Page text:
Concordia captain: Stupid mistake led to shipwreck

2014-12-02 20:19
The wreckage of Italy's Costa Concordia cruise ship emerges from water near the harbour of Giglio Porto as salvage operators lifted the ship upright from its watery grave. (Andreas Solaro, AFP)

The wreckage of Italy's Costa Concordia cruise ship emerges from water near the harbour of Giglio Porto as salvage operators lifted the ship upright from its watery grave. (Andreas Solaro, AFP)

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Rome - The Costa Concordia cruise liner was shipwrecked almost three years ago as a result of a "stupid mistake", captain Francesco Schettino said on Tuesday, during his first questioning in the trial where he is accused of manslaughter and other serious crimes.

The Concordia hit rocks and partially capsized on the night of 13 January 2012, after it was taken off route and steered close to the island of Giglio. There were 4 229 people on board, and 32 died in the accident.

"The genesis of the disaster was a stupid mistake," Schettino told public prosecutor Alessandro Leopizzi, referring to the lack of communication between himself and other crew members in the run up to the collision.

"Don't think that I am not tormented?" the 54-year-old said during proceedings in Grosseto, central Italy.

One of the things that went wrong during the approach to Giglio is that someone on the deck should have taken over look-out responsibilities from Indonesian crew member Jacob Rusli Bin, who was moved to the helmsman position, Schettino said.

His deputy Ciro Ambrosio, who was in command of the Concordia at the start of the manoeuvre, took that decision. Schettino said he did not notice the problem because, even if he was also there, he was busy with a phone conversation.

Schettino entered the Concordia's command room 11 minutes before the accident, but formally assumed control of the cruise liner five minutes later, leaving Ambrosio in charge for a while even as his superior was standing alongside him.

Black box recordings have previously revealed that once Schettino took over, Rusli Bin had trouble understanding his steering orders. It is a matter of controversy whether the collision could have been avoided had the helmsman acted more promptly.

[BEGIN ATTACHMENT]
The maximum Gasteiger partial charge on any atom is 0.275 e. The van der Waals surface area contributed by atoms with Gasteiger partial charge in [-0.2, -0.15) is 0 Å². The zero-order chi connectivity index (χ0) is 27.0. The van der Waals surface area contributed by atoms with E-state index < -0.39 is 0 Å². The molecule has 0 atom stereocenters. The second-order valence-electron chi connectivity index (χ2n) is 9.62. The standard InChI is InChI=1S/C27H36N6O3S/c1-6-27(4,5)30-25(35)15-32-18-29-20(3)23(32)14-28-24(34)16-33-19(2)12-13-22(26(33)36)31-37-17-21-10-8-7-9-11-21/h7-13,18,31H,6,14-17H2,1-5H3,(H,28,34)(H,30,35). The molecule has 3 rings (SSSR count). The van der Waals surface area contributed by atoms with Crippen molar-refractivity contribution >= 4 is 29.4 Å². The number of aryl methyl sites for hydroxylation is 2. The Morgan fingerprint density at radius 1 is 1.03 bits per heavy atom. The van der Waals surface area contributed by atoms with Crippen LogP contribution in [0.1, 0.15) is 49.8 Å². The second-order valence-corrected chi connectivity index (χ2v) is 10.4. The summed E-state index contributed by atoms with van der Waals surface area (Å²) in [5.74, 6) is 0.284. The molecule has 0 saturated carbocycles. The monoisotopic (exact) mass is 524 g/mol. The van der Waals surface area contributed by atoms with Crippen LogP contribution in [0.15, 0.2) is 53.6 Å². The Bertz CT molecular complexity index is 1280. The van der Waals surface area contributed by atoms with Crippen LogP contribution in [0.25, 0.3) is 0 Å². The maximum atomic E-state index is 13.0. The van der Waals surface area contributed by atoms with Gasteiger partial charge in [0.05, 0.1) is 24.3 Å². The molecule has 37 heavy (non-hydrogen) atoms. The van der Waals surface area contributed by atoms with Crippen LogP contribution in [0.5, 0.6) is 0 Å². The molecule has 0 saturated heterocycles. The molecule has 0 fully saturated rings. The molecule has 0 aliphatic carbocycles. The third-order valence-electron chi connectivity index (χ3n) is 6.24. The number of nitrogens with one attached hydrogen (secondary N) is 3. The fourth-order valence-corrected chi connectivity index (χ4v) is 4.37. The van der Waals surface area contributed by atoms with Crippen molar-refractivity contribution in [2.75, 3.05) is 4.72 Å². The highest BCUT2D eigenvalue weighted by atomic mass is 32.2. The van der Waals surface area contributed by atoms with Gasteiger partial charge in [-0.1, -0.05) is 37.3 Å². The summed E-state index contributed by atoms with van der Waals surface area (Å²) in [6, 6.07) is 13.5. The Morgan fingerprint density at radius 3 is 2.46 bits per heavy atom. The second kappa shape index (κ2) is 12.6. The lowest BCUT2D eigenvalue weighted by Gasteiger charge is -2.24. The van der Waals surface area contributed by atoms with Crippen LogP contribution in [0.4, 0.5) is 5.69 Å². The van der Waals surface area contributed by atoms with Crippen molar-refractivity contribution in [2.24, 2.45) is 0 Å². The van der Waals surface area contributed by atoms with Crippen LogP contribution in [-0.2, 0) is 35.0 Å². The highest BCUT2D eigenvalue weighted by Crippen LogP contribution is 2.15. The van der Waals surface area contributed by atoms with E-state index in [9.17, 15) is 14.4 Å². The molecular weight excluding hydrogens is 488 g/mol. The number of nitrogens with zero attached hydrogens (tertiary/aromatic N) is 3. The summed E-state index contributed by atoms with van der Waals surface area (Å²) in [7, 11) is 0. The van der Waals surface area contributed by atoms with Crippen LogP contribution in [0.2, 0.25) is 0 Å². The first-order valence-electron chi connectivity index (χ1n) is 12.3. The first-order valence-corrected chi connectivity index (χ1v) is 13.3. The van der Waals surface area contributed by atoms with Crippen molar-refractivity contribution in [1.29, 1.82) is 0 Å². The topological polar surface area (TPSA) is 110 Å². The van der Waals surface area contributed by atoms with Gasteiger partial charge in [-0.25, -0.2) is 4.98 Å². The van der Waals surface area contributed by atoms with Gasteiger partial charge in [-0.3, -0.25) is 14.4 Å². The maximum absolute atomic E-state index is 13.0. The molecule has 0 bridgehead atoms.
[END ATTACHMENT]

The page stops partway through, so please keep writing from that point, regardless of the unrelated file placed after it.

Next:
Schettino said the detour near Giglio was made for three reasons: as a favour to head waiter Antonello Tievoli, whose relatives lived on the island; to pay homage to his friend, retired captain Mario Palumbo, also from Giglio; and as a publicity stunt.

The captain said it meant "hitting three birds with one stone".

Costa Crociere, the owners of the Concordia, were not informed about the detour, but such changes in route were carried out regularly, and the captain had full discretionary powers over them, Schettino told the court.

He rejected suggestions that the Concordia was unseaworthy - even if his lawyers had previously suggested that it had safety shortcomings - and insisted that the speed at which the ship approached Giglio - 15 nautical miles, or 28 kilometres per hour - was not too high.

Due to its exceptional nature, Schettino's trial is being held in a theatre, rather than in a courtroom. He arrived by car, wearing sunglasses and a grey suit. He asked not to be filmed during questioning, so Italian media only broadcast audio of his remarks.

Schettino's testimony was expected to continue at least until Wednesday.

After the accident, the captain was widely blamed for the shipwreck, and he became an international figure of ridicule after it was revealed that he abandoned the ship before all passengers were evacuated, and dodged orders to return aboard.

In Grosseto, he is the only defendant, and prosecutors say he risks a jail sentence of up to 20 years. A first instance ruling may be delivered as soon as next month, but the legal case could continue for years through appeals proceedings.

In several media interviews, Schettino has complained that it is wrong to pin all the blame for the shipwreck on him.

Last year, four crew members and a Costa Crociere manager negotiated plea bargain agreements carrying suspended jail sentences ranging from 18 to 34 months. In a separate plea deal, Costa Crociere paid a €1m fine.

Meanwhile, the wreck of the Concordia is being dismantled. It was removed from Giglio in July, at the end of a salvage operation that cost at least $1.9bn, and which claimed the lif of a diver employed on the project.

Read more on:    italy  |  costa concordia  |  cruise line disaster

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